SPU’s “Where Does It Go” explains how to properly recycle and compost

By Jocelyn Chui

Even in an eco-friendly city like Seattle, recycling can be very confusing with the variety of waste generated on a daily basis. However, the good news is that Seattle Public Utilities (SPU) has made many tools available for Seattleites to educate themselves on the best recycling etiquette.

“Where does it go”, which is also known as “look it up”, is an online tool launched by SPU eight years ago to help local residents to determine how and where to dispose their unwanted things.

“It is one of the most frequently used tools on SPU’s website,” said Becca Fong, solid waste communications and outreach specialist of SPU. “It is available in multiple languages via internet translation tools such as Google Translator at this time.”

SPU is able to track the most common things that people are uncertain about when it comes to recycling.

“We use that information to develop educational materials that highlight those items,” Fong said.

By making sure recycling and composting are done properly at local households and businesses, the city can minimize the impact on the environment through reuse of materials, and hence, lessen the burden on landfills.

In addition, sorting recyclable and compostable into the right bins can help save the time of the recyclers and composters from sorting out items that do not belong in the appropriate category.

“The recyclers and composters can spend their time processing the materials for their next use,” Fong said. “If there are too many missorted items, the potentially recyclable items must be thrown away as garbage.”

Fong suggested local residents to get into a habit of actively thinking which bin the waste belongs while throwing trash away.

“If you can compost or recycle it, please do,” Fong said. “That allows those items to go onto become usable again.  We have lots of tools to help you understand ‘where does it go.’ We’re all in this together and together we’ll make a big difference in creating less waste.”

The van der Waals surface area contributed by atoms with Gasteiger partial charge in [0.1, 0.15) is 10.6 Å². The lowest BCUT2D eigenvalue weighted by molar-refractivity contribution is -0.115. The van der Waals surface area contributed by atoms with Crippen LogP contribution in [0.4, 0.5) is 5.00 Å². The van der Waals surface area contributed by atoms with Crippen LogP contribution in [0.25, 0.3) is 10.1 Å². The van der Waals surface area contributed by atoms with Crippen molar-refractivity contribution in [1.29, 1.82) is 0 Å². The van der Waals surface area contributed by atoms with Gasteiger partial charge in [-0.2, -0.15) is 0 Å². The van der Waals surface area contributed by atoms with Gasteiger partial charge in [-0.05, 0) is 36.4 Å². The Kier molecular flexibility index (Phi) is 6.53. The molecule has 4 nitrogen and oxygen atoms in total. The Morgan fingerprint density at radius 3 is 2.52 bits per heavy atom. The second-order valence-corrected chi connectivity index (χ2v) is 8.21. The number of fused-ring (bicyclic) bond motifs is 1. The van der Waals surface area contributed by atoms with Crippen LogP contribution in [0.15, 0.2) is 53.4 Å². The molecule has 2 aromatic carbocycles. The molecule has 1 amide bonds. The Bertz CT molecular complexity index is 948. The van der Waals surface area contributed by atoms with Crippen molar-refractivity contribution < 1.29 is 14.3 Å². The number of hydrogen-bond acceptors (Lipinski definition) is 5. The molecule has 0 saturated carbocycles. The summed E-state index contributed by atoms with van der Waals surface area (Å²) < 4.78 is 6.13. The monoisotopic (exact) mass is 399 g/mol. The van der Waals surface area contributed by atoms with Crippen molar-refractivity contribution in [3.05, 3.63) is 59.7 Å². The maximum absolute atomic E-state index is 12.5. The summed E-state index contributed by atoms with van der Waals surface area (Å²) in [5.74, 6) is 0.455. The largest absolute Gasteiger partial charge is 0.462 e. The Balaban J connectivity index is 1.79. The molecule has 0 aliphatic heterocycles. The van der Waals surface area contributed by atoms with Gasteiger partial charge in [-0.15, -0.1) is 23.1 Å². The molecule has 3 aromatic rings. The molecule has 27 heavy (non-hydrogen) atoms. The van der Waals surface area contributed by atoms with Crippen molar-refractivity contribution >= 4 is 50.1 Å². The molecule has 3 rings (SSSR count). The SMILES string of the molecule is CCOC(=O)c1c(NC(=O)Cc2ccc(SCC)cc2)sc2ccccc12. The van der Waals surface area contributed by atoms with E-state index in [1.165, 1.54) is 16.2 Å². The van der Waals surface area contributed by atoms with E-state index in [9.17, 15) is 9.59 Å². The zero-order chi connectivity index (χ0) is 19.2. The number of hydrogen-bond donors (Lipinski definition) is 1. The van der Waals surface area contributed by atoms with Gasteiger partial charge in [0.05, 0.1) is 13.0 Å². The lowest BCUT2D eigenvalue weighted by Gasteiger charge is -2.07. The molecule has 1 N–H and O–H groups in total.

To try out “Where does it go”, visit seattle.gov/util/MyServices/LookItUpWhatsAccepted/index.htm

 

Where does it go?

Question: Dry sheets?

Answer: These go into the garbage. Sheets to reduce static in the dryer are made from polyester substrate and not accepted for recycling.

Question: Fluorescent light bulbs

Answer: All fluorescent lights, such as tubes and compact (CFL) bulbs, contain mercury and are banned from Seattle’s garbage. Search for light bulb collection sites via SPU’s online tool.

Question: Plastic with recycling number 1-7?

Answer: Seattle does not recycle by numbers. Rinse and place most plastic containers, bags, bottles or lids in the recycling bin. Plastic-like containers or utensils that marked “compostable” or “cedar grove compostable” can be placed into yard waste cart.

Question: Fats, oils and grease?

Answer: These are known as “F.O.G.” and they cannot be recycled or composted. Throw F.O.G. into covered disposable container and place it in trash.

Question: Pet waste and litter?
Answer: Put dog poop and used kitty litter into the garbage. Double bag, tie off tightly to prevent air inside. This prevents bags from “exploding” near workers, when compacted.

Question: Gel packs?
Answer: Gel hot and cold packs go in the garbage. They are not recyclable or compostable.

Question: Candles?
Answer: Candles need to be cooled, and then can go into the garbage. Minimally used candles may also be accepted by second-use stores.